- Always try to
reintroduce skills and topics previously covered to help the student with
- Start in the early
grades providing instruction on how to study. Such lessons and programs can cover
taking notes, making outlines, keeping assignment books, creating flashcards,
and structuring written assignments.
These study skills should be adopted within a school and developed at
each grade level.
- Students who experience
high degrees of disorganization can not only become frustrated but unhappy
students. As a teacher take the
time to foster the childís self-esteem within the classroom by highlighting
his/her strengths and accomplishments.
Testing can be a highly stressful situation for a student
with organizational deficits. Often
the studentís ability to retrieve learned information is inconsistent and does
not always provide a true picture of the studentís actual skill level and
present knowledge. Providing structure, consistency, and a willingness to
develop optional testing methods will help the student reinforce healthy testing
- Provide a quiet
environment free from external distractions.
- Encourage the student
to always ask for clarification.
- Test specific skills,
for example a science essay should focus on science not spelling and grammar.
- Limit the number of
questions on a test, always assessing what the student has learned. Be mindful that the quality of the
answer is more important that the quantity of questions.
- Know your studentís
learning style and be willing to provide alternative means of testing: oral exams, multiple-choice, fill in
the blanks with choices, etc.., Providing many
additional prompts will assist the student in correct retrieval.
- Provide a few cues
prior to testing to tap the studentís memory. Review the directions and questions
and encourage the student to recall the subject matter. For example, prior to a science test
the class may be reminded to recall a previous experiment.
- Provide extra time and
untimed testing situations, speed should seldom be
an expected factor.
that the student take time at the completion of a test to review all final
to provide immediate feedback after testing. Always allow the student to make
corrections and analyze his/her mistakes.
Homework is designed to be a
means of reinforcing skills introduced in school. It can be a difficult part of the day
for a child with organizational and planning problems, as well as for their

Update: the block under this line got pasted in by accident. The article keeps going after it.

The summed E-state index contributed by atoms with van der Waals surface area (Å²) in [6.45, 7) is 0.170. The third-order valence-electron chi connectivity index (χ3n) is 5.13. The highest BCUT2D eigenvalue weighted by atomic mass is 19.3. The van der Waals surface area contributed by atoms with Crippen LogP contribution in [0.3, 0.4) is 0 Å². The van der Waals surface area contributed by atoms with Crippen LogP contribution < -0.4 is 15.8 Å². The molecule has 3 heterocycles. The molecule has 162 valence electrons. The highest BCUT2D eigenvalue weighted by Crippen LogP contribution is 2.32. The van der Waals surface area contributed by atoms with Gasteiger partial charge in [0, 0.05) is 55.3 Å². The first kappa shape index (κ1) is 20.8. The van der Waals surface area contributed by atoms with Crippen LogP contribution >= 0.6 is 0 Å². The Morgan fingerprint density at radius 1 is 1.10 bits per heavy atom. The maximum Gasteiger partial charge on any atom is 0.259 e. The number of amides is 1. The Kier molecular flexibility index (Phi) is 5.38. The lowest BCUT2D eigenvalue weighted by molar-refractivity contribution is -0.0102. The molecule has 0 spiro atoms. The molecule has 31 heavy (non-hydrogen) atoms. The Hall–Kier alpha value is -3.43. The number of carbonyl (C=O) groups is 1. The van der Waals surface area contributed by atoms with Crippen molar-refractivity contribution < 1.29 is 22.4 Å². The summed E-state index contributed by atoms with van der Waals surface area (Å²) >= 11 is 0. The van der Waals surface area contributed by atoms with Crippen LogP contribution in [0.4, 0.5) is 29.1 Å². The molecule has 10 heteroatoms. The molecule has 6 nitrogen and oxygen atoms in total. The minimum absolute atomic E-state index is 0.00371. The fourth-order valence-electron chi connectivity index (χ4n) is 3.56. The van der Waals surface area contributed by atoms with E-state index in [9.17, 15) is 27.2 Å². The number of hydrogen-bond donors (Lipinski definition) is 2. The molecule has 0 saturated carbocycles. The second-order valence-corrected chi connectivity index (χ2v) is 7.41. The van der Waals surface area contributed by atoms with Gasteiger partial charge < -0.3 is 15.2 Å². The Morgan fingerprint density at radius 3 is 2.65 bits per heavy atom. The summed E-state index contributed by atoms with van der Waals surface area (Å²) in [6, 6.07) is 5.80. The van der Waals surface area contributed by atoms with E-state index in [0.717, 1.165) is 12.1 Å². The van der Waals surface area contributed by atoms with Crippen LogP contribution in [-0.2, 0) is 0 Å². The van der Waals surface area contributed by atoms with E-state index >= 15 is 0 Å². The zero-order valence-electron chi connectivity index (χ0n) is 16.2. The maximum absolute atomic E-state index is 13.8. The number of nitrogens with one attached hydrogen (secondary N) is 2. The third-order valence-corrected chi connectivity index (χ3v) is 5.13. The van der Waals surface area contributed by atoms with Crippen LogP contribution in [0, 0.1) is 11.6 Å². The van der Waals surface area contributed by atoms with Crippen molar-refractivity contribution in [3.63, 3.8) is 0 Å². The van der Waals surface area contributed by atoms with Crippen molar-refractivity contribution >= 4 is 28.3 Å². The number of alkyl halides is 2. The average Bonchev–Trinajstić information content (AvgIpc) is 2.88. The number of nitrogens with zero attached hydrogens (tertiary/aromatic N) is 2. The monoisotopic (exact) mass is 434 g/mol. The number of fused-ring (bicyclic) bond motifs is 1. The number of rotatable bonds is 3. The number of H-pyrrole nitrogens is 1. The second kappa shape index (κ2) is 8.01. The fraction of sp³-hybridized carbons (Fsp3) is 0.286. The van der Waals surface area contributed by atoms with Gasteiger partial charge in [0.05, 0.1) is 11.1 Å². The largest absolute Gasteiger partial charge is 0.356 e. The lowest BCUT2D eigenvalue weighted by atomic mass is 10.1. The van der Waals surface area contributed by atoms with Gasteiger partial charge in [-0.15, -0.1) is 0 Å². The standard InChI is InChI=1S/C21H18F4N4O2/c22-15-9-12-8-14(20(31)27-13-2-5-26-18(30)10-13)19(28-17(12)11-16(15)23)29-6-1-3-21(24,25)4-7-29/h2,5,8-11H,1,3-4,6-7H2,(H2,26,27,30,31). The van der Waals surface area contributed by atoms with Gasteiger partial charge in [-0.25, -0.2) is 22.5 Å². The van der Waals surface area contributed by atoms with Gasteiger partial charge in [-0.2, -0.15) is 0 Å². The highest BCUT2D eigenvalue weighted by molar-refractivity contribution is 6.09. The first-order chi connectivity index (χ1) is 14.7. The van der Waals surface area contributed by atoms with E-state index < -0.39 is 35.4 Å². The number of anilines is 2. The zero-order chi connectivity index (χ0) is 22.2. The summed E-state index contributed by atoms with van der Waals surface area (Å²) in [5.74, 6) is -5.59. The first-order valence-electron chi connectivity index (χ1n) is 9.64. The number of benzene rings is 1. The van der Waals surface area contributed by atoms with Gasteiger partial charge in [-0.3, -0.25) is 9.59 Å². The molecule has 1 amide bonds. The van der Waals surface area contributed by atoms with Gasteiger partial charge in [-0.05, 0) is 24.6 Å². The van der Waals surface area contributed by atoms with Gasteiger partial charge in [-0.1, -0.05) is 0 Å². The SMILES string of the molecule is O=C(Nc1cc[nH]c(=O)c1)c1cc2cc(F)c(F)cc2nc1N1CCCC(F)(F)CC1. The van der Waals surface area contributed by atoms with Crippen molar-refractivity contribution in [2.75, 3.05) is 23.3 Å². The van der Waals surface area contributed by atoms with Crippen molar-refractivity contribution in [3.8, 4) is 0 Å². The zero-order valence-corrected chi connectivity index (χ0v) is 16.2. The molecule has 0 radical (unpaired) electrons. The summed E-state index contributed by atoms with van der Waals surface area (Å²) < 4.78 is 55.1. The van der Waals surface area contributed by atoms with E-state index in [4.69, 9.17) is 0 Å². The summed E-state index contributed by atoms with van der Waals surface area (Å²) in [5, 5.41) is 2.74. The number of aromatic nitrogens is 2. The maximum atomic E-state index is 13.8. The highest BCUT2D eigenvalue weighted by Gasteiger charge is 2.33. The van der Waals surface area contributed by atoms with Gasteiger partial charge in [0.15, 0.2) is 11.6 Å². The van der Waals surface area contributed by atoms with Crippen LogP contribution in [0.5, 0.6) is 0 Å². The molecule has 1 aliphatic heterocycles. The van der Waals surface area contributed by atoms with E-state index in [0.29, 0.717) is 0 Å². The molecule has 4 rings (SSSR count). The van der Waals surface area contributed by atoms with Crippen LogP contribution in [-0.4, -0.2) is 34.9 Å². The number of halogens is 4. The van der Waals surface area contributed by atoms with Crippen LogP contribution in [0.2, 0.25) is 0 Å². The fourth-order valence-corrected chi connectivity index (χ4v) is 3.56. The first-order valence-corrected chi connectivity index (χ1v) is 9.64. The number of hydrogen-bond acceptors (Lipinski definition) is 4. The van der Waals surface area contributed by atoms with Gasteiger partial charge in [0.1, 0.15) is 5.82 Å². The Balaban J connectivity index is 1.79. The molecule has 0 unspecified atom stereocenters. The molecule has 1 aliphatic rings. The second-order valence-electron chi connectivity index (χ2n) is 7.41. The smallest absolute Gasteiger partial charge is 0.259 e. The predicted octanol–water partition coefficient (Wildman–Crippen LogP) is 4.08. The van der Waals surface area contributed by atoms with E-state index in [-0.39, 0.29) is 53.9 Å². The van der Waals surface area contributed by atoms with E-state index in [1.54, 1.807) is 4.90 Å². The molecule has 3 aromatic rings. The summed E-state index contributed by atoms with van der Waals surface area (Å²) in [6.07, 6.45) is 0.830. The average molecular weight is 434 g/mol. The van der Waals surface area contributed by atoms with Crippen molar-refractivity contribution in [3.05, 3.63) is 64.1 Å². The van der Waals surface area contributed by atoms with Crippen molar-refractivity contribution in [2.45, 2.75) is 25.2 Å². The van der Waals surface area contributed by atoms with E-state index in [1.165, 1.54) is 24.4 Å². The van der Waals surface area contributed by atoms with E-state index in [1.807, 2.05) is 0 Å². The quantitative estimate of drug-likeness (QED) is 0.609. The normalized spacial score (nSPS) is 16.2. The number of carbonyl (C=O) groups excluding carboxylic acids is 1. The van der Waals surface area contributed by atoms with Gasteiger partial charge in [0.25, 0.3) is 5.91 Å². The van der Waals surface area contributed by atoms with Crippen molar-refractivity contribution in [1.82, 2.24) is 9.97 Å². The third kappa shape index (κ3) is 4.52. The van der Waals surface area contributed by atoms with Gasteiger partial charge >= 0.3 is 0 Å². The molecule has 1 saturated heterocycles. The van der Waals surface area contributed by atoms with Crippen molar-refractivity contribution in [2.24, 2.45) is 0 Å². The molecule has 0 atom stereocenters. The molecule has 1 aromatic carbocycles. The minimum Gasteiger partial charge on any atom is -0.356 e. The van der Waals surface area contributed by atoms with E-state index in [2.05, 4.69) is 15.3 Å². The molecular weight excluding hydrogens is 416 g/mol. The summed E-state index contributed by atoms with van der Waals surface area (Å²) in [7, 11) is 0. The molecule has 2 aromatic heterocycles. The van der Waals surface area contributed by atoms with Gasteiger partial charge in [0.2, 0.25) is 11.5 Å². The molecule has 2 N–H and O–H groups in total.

parents. In order to achieve the
full benefit of reinforcement that homework should provide, parents and teachers
need to provide supports and the proper environment for their students.
most important rule with homework should be that it is the studentís not the
parentís assignment. If the
parent is involved past the point of providing space, time, materials, and
additional clarification, then a meeting between student/parent/teacher may be
homework notebook/assignment book is a useful tool when checked by a teacher
or an aid at the end of the school day.
This can be used to determine if the child has the correct assignment,
appropriate materials, and an understanding of the expectation. Sometimes it may be helpful for the
teacher to include an estimated amount of time necessary to complete the home
students may be offered the opportunity to start the homework in school and
show it to the teacher, this can ensure greater home success.
one specific space in the home where assignments are done, supplies are kept
and materials are retrieved each day will help maintain routine and order.
and helping a child maintain a clutter-free environment will assist in
removing distraction and aid in further focus.
the tools necessary to complete the tasks: calculators, computers, spell-checks,
your child and provide snack and activity breaks as needed.
the child to review the assignment when it is completed; check calculations
and reread written products.
should see that work is complete, provide clarifications as needed and be
conscious of the time allotments.
Parents should also have a clear knowledge of what the school policy on
Elementary school children with
Executive Function Disorder can display a variety of different weaknesses in one
or more of the components of executive function. The ability to organize and plan is a
key skill necessary to reach goals and adapt to changes in their environment and
life. The recommendations presented
here will hopefully provide guidelines for teachers and parents as they guide
their students to greater organization and learning success.